April 28, 2008
Obama’s Religion “Liberation Theology”?
By Roger Wm. Hughes
Obama’s religious mentor, Rev. Jeremiah Wright, declared that the attack on him was an attack on the Black Church in America. Wright then went on to say that the Black Church in America was about “Liberation Theology.”
What is Liberation Theology? It is a movement that worships and proclaims a “let-my-people-go" Jesus. It follows the Bible’s Old Testament stories of God liberating His people from oppressors and teaches that Jesus’ purpose is the same.
This denies hard, Bible truth: Jesus Christ did not come to set the Jewish people free from Roman oppression. He did not preach “Let my people go.” Here is what Christ said to His disciples: “My kingdom is not of this world. If My kingdom were of this world, My servants would fight, so that I should not be delivered to the Jews; but now My kingdom is not from here.” (John 18:36)
Nor did Christ come to be the liberator of the poor. Here is what Jesus Christ said regarding the poor: “For ye have the poor always with you; but me ye have not always,” (Matthew 26:11)
Wright’s Liberation Theology is proclaimed to be about reconciliation and, no doubt, reparations as well. This is a theology that is bound to historical events as opposed to the promise of eternity. It is the taking of the Sermon on the Mount and making it a legal document. In truth, Christ’s Sermon on the Mount teaches that His admonitions are not possible until his second coming. Contrary to Christ, “Liberation Theology” would have us bring back the law.
Joseph Cardinal Ratzinger (now, Pope Benedict) has delineated the fallacy of this false prophesy as being nothing more than class conflict. It is the making of Christianity into a conflict, which must be atoned through socialism. It is anti-Christian. Socialism, after all, is the beginning of worldly tyranny.
Ratzinger wrote the following preliminary note on Liberation Theology:
III. Central concepts of liberation theology
So we have arrived at the basic concepts of the new interpretation of the Christian reality. Since the individual concepts occur in different contexts, I will simply discuss them one after another, without any systematization. Let us begin with the new meaning of faith, hope and love. Concerning faith, one South American theologian says, for instance, that Jesus' experience of God is radically historical. "His faith is transformed into fidelity." Thus faith is fundamentally replaced by "fidelity to history". Here we see that fusion between God and history which makes it possible to keep the Chalcedonian formula for Jesus, albeit with a totally changed meaning: it is clear that the classical tests for orthodoxy are of no avail in analyzing this theology. It is asserted "that Jesus is God, but it is immediately added that the true and only God is he who reveals himself historically and as a stumbling block in Jesus, and in the poor who prolong his presence. Only the person who holds together these two affirmations is orthodox."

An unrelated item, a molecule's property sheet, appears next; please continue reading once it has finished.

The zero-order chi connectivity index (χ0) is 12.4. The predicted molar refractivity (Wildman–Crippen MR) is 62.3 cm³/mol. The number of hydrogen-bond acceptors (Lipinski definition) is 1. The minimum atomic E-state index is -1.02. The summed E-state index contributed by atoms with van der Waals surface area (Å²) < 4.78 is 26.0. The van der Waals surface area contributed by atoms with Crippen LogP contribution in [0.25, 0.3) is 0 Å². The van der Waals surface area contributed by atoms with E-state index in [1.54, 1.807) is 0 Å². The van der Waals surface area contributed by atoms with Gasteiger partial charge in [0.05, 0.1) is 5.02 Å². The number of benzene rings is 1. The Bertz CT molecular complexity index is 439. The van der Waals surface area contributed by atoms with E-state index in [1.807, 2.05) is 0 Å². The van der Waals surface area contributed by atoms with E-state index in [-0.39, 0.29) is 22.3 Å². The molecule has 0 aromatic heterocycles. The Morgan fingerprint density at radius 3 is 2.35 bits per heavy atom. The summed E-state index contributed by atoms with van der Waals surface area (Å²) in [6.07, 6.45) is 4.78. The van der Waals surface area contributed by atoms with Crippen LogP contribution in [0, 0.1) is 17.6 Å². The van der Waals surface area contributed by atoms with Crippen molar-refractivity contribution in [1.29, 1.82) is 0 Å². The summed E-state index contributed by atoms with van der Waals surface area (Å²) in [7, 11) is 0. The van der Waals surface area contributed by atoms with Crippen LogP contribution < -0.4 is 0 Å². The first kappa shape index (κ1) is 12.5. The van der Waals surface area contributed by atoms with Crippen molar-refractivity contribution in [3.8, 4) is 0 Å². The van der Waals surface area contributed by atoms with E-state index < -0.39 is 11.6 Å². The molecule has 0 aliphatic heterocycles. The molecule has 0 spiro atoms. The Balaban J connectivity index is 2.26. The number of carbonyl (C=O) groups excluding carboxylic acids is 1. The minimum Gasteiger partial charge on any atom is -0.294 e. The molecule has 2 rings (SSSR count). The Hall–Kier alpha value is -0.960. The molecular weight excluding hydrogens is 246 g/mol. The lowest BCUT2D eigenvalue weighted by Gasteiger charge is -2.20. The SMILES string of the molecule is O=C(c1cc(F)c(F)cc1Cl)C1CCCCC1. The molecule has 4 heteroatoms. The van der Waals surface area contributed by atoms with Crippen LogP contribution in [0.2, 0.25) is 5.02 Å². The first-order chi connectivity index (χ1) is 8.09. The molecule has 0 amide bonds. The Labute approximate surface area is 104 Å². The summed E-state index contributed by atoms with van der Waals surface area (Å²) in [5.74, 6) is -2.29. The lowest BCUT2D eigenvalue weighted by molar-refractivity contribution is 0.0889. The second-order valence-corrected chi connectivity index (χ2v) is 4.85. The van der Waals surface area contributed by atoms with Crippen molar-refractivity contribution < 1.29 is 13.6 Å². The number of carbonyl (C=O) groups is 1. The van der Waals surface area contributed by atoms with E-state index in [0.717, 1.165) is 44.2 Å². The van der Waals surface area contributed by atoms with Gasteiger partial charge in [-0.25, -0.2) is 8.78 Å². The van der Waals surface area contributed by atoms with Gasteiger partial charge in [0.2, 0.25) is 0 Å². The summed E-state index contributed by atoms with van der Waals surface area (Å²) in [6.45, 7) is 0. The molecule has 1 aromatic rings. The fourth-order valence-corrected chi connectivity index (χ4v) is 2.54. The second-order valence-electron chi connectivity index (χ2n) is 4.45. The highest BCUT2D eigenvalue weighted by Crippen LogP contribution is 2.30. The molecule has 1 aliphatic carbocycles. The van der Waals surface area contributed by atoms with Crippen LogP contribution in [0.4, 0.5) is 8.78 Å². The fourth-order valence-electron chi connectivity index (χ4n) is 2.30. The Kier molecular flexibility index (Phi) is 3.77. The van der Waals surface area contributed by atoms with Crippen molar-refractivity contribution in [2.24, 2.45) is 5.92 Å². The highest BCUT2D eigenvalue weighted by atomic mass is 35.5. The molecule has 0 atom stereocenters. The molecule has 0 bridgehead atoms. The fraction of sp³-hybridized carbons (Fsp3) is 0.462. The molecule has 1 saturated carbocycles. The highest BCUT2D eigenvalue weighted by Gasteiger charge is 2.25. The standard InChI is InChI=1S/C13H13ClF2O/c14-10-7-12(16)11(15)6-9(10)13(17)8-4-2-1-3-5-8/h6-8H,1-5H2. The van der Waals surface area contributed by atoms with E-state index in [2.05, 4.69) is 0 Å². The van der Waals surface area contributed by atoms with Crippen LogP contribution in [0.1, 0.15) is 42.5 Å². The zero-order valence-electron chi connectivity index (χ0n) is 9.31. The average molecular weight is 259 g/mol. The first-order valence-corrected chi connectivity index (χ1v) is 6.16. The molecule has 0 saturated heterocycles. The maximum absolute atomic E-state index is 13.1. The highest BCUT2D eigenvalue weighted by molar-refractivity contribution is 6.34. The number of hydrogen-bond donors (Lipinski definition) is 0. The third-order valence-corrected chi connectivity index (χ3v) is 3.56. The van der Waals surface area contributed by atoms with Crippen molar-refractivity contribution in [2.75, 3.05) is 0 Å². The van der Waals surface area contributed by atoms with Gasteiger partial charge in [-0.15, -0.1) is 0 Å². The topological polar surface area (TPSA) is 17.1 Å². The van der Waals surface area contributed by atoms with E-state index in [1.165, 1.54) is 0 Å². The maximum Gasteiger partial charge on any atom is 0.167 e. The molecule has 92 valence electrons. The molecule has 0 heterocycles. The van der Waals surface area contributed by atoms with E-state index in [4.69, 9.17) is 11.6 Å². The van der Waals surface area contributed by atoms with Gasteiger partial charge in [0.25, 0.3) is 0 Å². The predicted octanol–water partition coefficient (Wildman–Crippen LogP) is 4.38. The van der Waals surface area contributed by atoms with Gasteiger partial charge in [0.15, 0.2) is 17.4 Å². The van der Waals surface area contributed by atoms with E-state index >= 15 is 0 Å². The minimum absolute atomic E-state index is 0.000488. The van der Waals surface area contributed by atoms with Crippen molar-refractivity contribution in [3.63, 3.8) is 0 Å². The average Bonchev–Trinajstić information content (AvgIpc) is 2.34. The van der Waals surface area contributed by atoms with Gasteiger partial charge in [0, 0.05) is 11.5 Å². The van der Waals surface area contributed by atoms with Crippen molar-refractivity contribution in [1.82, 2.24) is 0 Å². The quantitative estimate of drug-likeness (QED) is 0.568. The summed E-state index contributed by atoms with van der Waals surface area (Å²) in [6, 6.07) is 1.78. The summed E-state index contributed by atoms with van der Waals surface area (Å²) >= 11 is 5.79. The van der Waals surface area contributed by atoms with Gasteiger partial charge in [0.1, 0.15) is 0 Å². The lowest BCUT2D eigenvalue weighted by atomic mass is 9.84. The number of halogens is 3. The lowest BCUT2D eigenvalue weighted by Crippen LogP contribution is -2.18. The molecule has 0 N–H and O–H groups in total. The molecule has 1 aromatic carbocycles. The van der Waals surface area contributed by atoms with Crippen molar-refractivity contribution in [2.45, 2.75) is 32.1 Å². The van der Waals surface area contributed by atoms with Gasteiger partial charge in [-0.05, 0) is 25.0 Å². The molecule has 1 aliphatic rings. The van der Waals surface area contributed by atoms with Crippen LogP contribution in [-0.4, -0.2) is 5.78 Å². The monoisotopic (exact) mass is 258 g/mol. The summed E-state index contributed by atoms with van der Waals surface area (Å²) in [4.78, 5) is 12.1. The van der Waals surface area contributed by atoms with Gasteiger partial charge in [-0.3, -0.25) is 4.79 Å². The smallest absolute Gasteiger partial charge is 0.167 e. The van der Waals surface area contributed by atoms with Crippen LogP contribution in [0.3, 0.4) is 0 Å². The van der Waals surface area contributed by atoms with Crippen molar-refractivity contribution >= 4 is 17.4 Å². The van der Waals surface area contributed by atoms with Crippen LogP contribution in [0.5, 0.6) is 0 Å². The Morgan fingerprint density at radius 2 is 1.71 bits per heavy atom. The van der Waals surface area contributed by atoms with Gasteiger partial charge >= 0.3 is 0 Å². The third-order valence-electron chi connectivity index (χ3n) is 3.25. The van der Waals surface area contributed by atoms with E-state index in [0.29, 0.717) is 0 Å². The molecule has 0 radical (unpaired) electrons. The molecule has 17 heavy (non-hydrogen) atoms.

Hope is interpreted as "confidence in the future" and as working for the future and thus is subordinated once more to the history of class conflict.
Love consists in the "option for the poor"; i.e., it coincides with opting for the class struggle. In opposition to "false universalism"'; the liberation theologians emphasize very strongly the partiality and partisan nature of the Christian option; in their view, taking sides is the fundamental presupposition for a correct hermeneutics of the biblical testimony. Here, I think, one can see very clearly that amalgam of a basic truth of Christianity and an un-Christian fundamental option which makes the whole thing so seductive: The Sermon on the Mount is indeed God taking sides with the poor. But to interpret the "poor" in the sense of the marxist dialectic of history, and "taking sides with them" in the sense of the class struggle, is a wanton attempt to portray as identical things that are contrary.
The fundamental concept of the preaching of Jesus is the "Kingdom of God". This concept is also at the center of the liberation theologies, but read against the background of marxist hermeneutics. According to one of these theologians, the Kingdom must not be understood in a spiritualist or universalist manner, not in the sense of an abstract eschatological eventuality. It must be understood in partisan terms and with a view to praxis. The meaning of the Kingdom can only be defined by reference to the praxis of Jesus, not theoretically: it means working at the historical reality that surrounds us in order to transform it into the Kingdom.
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